#Africa Angel investing in Africa on the rise, but more collaboration is necessary


Angel investing in Africa is on the rise, but more collaboration and development within the continent’s tech startup ecosystem is necessary for the sector to reach its full potential.

This is according to panellists at the recent Africa Technology Summit (ATS), hosted by the Meltwater Entrepreneurial School of Technology (MEST), which convened leading corporate executives, entrepreneurs, investors and media who are shaping Africa’s tech ecosystem.

Ben White, chief executive officer of African funding platform VC4Africa, said his company was seeing a “huge influx” of support, with the number of angel investors increasing substantially.

“Twenty-three per cent were angels investors last year at the investor fair in Kenya. This year there were 50 per cent in the network. That number could grow to 80 per cent by next year,” he said.

“It also means the average experience of the investor community is growing and more people are figuring this out, resulting in a huge interest in the space.”

Yet the space is still developing. Eric Osiakwan, managing partner at Chanzo Capital​, said it was important to understand that Africa is “new”, and will make mistakes.

“The press is getting negative about exits and so on, and that is not very good. But we need to be patient. We should work more with each other,” he said.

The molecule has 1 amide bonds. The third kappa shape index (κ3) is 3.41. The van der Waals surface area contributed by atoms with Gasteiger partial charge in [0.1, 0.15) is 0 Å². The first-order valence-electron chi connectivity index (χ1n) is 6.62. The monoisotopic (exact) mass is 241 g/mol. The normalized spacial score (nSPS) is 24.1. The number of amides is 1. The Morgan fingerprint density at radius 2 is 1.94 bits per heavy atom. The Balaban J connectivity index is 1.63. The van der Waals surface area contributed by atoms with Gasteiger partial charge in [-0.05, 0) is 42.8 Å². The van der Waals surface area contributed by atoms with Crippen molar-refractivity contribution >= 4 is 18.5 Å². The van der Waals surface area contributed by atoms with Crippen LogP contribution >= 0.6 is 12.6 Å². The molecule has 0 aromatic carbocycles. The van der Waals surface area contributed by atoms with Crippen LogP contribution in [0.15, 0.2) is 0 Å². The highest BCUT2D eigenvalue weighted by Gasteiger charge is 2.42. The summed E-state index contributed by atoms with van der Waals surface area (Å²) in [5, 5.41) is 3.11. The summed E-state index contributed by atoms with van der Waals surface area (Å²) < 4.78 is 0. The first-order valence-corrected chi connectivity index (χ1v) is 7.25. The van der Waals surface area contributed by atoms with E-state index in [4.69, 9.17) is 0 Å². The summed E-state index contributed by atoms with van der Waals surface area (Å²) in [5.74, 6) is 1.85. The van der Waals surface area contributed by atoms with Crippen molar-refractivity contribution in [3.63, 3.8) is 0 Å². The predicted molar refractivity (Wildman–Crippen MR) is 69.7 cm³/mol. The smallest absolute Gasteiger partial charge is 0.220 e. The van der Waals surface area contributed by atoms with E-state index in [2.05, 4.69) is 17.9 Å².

“It is a really nice meeting point for those on the ground and those coming in. The meeting of perspectives and experiences all working to enhance the ecosystem. We should have a diverse way of looking at the issues and should compliment each other. There is a growing trend of urbanization of tech communities across the continent and that will be helpful in moving things forward.”

The need for collaboration was also stressed by Amber Fowler, partner at seed and early-stage venture capital firm EchoVC.

“One major difference between Africa and Silicon Valley is that in the Valley they share information even though they do compete as well,” she said.

“They are more open and willing to collaborate. In Africa we have had to encourage them to talk to each other. The openness is crucial but they are resisting that. It is one of the major missing pieces.”

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